vPOLYNESIA
The name Polynesia means ‘‘region of many islands,’’ and
Polynesia comprises a group of central Pacific islands, including
the Hawaiian, Rotuma, Uved, Tokelau, Samoan, Cook, and
Easter Islands as well as Tuvalu, Tonga, Niue, and New Zealand.
Many traditions were also shared with Melanesians of the
central and western Pacific islands. Under the impact of their
discovery by the Europeans in the nineteenth century and their
subsequently being drawn into affairs of the larger world, including
World War II, customs, beliefs, and lifestyles have undergone
radical change.
Traditional Magic and Sorcery
Magic in Polynesia used to be the preserve of the priestly
and upper classes, although lesser sorcery was practiced by individuals
not of these castes. There was a prevailing belief in
what was known as mana, or supernatural power in certain individuals.
The method of using this power was twofold. One of
these was practiced by a society known as the Iniat, where certain
rites were carried out that were supposed to bring calamity
upon the enemies of the tribe.
The ability to exercise magic was known as agagara, and the
magician or wizard was termed tena agagura. If the wizard desired
to cast magic upon another man, he usually tried to secure
something that the person had touched with his mouth,
and to guard against this, the natives were careful to destroy all
food that they did not consume. They carefully gathered up
even a single drop of blood when they received a cut or scratch,
and burned it or threw it into the sea, so that the wizard might
not obtain it.
The wizard, having obtained something belonging to the
person whom he wished to injure, buried it in a deep hole with
leaves of poisonous plants and sharp-pointed pieces of bamboo,
accompanying the action by suitable incantations. If he
chanced to be a member of the Iniat society, he would place on
the top of this package one of the sacred stones. The Iniat believed
that as long as the stone was pressing down on the article
that had been buried in the hole, the man to whom it belonged
would remain sick.
Because of this, as soon as a man fell sick he sent to find out
who had bewitched him, and there was usually someone who
did not deny it. If the victim did not succeed in having the spell
removed he would almost certainly die, but if he succeeded in
having it taken away, he began to recover almost immediately.
The strange thing was that he showed no enmity toward the
person or persons who bewitched him—indeed it was taken as
a matter of course, and he quietly waited until the time when
he could return the ‘‘compliment.’’
These practices applied mostly to New Britain, now Papua
New Guinea, but its system of magic was practically the same
as that known in Fiji as vakadraunikau, about which very little
is known. In his book Melanesians and Polynesians (1910) the
Reverend Dr. George Brown, pioneer missionary and explorer,
gives an interesting account of the magic systems of these people,
in which he incorporated several informative letters from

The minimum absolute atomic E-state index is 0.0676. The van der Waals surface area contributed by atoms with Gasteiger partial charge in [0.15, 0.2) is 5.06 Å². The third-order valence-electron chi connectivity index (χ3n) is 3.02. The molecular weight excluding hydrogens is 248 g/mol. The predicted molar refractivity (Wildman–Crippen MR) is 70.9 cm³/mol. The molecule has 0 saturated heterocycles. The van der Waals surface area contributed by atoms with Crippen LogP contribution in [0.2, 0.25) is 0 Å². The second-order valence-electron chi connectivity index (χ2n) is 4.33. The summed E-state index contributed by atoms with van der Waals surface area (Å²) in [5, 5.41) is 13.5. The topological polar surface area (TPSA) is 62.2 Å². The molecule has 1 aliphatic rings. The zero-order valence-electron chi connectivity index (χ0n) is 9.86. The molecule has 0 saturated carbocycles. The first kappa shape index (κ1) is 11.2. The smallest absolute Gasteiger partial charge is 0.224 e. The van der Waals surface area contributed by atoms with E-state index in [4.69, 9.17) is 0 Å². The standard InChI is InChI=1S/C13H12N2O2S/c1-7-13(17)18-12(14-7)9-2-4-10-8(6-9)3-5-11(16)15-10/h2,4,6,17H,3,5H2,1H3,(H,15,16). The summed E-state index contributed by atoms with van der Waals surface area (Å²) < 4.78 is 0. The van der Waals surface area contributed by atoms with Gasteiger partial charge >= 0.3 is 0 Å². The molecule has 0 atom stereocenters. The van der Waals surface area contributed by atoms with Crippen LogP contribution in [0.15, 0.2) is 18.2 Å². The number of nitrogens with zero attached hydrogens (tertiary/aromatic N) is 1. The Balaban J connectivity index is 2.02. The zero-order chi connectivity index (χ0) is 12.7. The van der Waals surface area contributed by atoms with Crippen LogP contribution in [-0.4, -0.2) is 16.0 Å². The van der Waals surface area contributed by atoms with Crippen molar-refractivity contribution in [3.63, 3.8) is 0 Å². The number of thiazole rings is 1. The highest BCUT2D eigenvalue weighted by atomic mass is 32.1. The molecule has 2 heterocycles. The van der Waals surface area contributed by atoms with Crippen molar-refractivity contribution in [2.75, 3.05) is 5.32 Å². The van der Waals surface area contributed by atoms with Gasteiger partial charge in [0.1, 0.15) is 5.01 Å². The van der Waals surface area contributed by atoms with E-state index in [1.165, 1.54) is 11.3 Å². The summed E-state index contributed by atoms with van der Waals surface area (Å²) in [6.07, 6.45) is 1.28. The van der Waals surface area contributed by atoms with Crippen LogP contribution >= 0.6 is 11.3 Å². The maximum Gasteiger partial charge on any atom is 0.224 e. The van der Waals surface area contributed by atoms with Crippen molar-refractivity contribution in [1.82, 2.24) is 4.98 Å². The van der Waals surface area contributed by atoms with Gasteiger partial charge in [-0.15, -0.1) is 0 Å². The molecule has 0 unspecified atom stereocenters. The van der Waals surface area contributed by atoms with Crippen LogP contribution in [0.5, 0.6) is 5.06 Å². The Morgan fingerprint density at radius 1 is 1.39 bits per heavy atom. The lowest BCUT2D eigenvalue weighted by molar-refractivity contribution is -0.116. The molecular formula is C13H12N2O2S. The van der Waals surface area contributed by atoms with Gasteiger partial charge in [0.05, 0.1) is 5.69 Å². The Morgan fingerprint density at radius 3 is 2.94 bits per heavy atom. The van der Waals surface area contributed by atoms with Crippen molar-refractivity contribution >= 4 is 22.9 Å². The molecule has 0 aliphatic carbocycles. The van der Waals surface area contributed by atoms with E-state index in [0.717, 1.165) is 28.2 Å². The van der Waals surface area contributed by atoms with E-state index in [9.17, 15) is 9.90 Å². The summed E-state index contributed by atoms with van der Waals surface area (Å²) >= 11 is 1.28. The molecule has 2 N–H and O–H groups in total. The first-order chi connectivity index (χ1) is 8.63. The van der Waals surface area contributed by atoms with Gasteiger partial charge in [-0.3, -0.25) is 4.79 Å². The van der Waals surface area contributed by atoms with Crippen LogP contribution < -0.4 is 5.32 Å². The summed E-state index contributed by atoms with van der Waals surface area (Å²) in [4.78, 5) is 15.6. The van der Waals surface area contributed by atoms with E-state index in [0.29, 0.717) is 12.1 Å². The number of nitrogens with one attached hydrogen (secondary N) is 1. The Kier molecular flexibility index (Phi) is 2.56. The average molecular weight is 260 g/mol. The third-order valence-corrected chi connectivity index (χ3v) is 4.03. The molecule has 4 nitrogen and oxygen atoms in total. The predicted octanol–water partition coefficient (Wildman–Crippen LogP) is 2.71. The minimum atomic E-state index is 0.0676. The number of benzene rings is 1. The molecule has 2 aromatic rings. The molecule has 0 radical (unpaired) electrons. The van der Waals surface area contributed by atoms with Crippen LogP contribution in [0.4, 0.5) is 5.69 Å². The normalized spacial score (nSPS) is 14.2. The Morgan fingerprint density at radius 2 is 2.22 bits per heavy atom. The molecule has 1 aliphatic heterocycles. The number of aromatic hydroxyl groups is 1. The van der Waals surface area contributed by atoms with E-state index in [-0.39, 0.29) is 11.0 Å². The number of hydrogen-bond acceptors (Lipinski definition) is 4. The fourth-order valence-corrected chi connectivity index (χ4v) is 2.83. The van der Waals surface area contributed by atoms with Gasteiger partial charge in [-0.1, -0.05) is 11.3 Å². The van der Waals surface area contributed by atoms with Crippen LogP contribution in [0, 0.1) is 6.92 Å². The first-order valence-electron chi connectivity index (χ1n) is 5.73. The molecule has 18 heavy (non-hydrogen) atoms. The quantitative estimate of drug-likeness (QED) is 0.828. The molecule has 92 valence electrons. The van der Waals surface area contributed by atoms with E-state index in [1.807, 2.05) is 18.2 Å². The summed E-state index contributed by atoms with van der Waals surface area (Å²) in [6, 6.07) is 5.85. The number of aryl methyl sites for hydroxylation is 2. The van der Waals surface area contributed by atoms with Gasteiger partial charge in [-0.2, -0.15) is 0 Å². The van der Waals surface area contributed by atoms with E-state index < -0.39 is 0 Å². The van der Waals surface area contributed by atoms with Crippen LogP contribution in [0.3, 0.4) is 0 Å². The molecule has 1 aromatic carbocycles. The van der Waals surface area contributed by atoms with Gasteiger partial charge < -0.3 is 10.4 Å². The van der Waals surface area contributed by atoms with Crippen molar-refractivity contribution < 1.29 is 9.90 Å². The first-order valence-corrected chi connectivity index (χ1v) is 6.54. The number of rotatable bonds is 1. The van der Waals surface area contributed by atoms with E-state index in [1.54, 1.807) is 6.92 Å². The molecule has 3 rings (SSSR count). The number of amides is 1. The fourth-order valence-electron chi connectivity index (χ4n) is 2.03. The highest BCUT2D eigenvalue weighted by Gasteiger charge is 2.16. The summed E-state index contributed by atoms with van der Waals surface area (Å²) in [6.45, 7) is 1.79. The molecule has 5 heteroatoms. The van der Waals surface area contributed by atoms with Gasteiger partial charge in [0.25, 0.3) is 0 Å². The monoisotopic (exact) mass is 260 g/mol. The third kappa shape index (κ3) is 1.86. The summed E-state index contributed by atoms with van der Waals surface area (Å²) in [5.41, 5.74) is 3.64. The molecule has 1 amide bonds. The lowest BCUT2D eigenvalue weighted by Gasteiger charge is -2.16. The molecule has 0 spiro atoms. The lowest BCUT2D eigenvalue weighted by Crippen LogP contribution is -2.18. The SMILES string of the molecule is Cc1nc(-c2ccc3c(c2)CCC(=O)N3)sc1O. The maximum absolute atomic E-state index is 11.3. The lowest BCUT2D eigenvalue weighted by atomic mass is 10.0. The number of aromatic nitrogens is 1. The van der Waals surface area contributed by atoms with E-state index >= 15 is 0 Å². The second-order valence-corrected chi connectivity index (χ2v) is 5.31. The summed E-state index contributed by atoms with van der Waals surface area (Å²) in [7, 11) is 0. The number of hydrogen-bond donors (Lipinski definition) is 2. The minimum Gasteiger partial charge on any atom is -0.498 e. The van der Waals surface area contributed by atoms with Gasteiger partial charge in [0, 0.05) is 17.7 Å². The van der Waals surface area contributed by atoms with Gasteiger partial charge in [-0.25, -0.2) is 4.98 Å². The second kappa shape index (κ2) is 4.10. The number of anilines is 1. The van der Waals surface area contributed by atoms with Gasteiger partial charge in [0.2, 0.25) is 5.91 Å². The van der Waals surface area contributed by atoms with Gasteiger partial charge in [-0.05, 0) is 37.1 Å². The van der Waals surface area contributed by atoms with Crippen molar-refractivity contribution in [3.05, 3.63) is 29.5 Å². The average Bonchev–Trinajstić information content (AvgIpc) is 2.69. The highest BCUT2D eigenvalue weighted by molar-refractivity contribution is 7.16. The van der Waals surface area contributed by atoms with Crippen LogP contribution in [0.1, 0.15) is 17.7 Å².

brother missionaries. For example, the Rev. W. E. Bromilow
gives the following account of the magic system at Dobu, in
southeastern New Guinea
’’Werabana (evil spirits) are those which inhabit dark places,
and wander in the night, and gave witches their power to smite
all round. Barau is the wizardry of men, who look with angry
eyes out of dark places, and throw small stones, first spitting on
them, at men, women, and even children, thus causing death.
A tree falls, it is a witch who caused it to do so, though the tree
may be quite rotten, or a gust of wind may break it off. A man
meets with an accident, it is the werabana. He is getting better
through the influence of the medicine-man, but has a relapse;
this is the barau at work, as we have ascertained from the terrified
shouts of our workmen, as some sleeper has called out in
a horrid dream. These medicine-men, too, have great power,
and no wonder, when one of our girls gets a little dust in her
eye, and the doctor takes a big stone out of it; and when a chief
has a pain in the chest, and to obaoba takes therefrom a two-inch
nail.
‘‘The people here will have it that all evil spirits are female.
Werabana is the great word, but the term is applied to witches
as well, who are called the vesses of the werabana, but more often
the single word is used. I have the names of spirits inhabiting
the glens and forests, but they are all women or enter into
women, giving them terrible powers. Whenever any one is sick,
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it is the werabana who has caused the illness, and any old woman
who happened to be at enmity with the sick person is set down
as the cause. A child died the other day, and the friends were
quite angry because the witches had not heeded the words of
the lotu, i.e., the Christian religion Taparoro, and given up smiting
the little ones. ‘These are times of peace,’ said they, ‘why
should the child die then’ We, of course, took the opportunity
and tried to teach them that sickness caused death without the
influence of poor old women.
‘‘Sorcerers are barau, men whose powers are more terrible
than those of all the witches. I was talking to a to obaoba—
medicine-man—the other day, and I asked him why his taking
a stone out of a man’s chest did not cure him. ‘Oh,’ said he, ‘he
must have been smitten by a barau.’ A very logical statement